The Fresh Loaf

News & Information for Amateur Bakers and Artisan Bread Enthusiasts

Brewer's Bread with Spent Grains

hanseata's picture
hanseata

Brewer's Bread with Spent Grains

When I heard about breads made with spent grains - leftovers from beer brewing - I was fascinated.

How interesting! But, where on earth, could you come by those mashed grains, unless you worked at a brewery? We have two micro-breweries in Bar Harbor, so I left a message, asking whether I could purchase a small amount of their spent grains.

The sobering answer: the mash goes to the (dogs) hogs. All sold to pig farms - sorry!

Spents grains, though cooked, retain some of their sweetness

So I gave up on the idea. Then, two years ago, I found a Groupon in my emails with a real bargain on a small brewing kit. A beer drinker, and always curious, I ordered it  - but then the bulky package ended up in the basement, with other rarely used kitchen equipment, like the lobster pot.

The best of all husbands needs some quality solitude now and then, playing his guitar and recording his music.

Left to my devices, I unearthed beer kit and lobster pot (just the right size for the mash!), and went around in the house with a thermometer.

Our guestroom closet proved to be the ideal environment for beer fermentation: cool, but not cold. And dark. 

Looking at the packages with malted barley, I realized: here was not only the base for my first (hopefully successful) stab at brewing, but, also, finally, the source for spent grain.

I visualized us drinking my very own Pale Ale, while enjoying a loaf made with the leftovers.

It's alive - my nascent beer is bubbling away in the guestroom closet

Whether the beer will be drinkable or not, I don't know, yet. Its precursor is foaming, happily bubbling away, next to our winter boots in the closet.

Many of my bread concoctions are based on porridge breads à la Tartine, tweaked to meet my needs (a bit tangier) and accommodating all kinds of grain/nut/seed combinations, like the squirrel-channeling Acorn Levain.

The bread I came up with contains a good measure of spent grains along with whole wheat. It turned out to be a very pleasing, hearty loaf - this newbie brewer was delighted! Definitely a keeper.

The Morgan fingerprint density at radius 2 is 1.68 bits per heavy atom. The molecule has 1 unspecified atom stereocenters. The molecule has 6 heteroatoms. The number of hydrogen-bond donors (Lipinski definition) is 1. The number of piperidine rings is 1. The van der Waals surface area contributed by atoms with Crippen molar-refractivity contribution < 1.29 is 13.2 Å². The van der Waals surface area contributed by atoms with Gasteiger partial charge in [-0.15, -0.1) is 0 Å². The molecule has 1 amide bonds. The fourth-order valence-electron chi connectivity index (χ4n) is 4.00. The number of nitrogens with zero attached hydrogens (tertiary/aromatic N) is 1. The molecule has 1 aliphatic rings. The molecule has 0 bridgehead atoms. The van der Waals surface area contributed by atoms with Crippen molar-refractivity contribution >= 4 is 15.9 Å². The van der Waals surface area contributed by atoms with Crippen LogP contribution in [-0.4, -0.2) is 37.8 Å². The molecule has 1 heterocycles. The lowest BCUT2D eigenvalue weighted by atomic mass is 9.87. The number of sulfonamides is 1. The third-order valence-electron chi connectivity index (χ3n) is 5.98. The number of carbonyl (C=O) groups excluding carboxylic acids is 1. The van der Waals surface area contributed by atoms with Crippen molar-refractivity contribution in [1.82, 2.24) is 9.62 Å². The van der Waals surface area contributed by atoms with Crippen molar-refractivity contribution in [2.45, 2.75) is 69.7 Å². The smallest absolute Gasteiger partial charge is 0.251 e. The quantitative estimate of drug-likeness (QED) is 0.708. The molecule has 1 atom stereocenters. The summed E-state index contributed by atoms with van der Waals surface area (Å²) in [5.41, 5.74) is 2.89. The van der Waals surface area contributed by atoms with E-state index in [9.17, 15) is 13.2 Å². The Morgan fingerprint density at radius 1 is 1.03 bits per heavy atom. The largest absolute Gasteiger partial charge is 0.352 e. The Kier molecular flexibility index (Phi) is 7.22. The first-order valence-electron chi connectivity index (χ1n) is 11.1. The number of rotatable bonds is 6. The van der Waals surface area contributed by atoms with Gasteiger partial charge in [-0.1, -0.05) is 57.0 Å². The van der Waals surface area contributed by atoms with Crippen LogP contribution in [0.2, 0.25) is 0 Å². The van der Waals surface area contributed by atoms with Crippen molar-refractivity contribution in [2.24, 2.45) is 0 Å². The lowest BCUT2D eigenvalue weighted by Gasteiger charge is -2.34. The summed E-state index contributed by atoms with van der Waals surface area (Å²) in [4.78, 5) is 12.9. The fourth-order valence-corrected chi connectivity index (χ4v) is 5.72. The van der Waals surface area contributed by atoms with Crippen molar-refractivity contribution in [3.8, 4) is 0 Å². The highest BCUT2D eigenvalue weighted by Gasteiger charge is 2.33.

Freshly baked Brewer's Bread

And I still have a bag of barley mash stored in the freezer, for my next recycling adventures.

To see the recipe and procedure, including a downloadable BreadStorm formula, please, follow me to my blog "Brot & Bread".

Comments

Danni3ll3's picture
Danni3ll3

Thank you for sharing this! Amazing what one can do with a little bit of creativity!

hanseata's picture
hanseata

Karin

Filomatic's picture
Filomatic

Great work.  Next time I expect you will substitute your beer for all the water in the final dough.  I was a brewer before I took up SD.  It's a very similar obsession.  With all grain home brewing you can make first rate beer.

hanseata's picture
hanseata

but first wanted to try whether I like the taste at all. But I will definitely try that in my next loaf. I found the beer brewing process, so far, very entertaining. Wrote all the steps on a big piece of paper so that I wouldn't forget a ny detail, and could look at it while stirring in the pot.

Happy Easter,
Karin

Filomatic's picture
Filomatic

I was going to try it today--I had s can of Murphy's in my hand, but I chickened out.

Rye seems like the bread to try beer with first.  I was making a Hamelman 50/50 WW/AP with an overnight soaker of rolled grains and the remainder of last week's Hamelman 5 grain levain with rye SD.  150G of old bread was enough uncertainty for one day.  I ended up adding about a cup of water during the mix. 

dabrownman's picture
dabrownman

I prefer sprouted non spent grains in bread.  Spent grains just taste 'spent' or muddy to me,  .Maybe it' because I know they are just fiber and not much else and fiber isn't very appealing compared to nutritious, flavorful sprouted grians.  It must be a personal thing and a great way to get rid of them without having to live with a pig or a huge herd of them like I did in Winchester CA for 2 years.  I thought chicken farms smelled bad when I lived on them until I got a whiff of the pigs.  There is nothing that smells worse than a pig farm ao that is the perfect place to send spent grains in my book:-)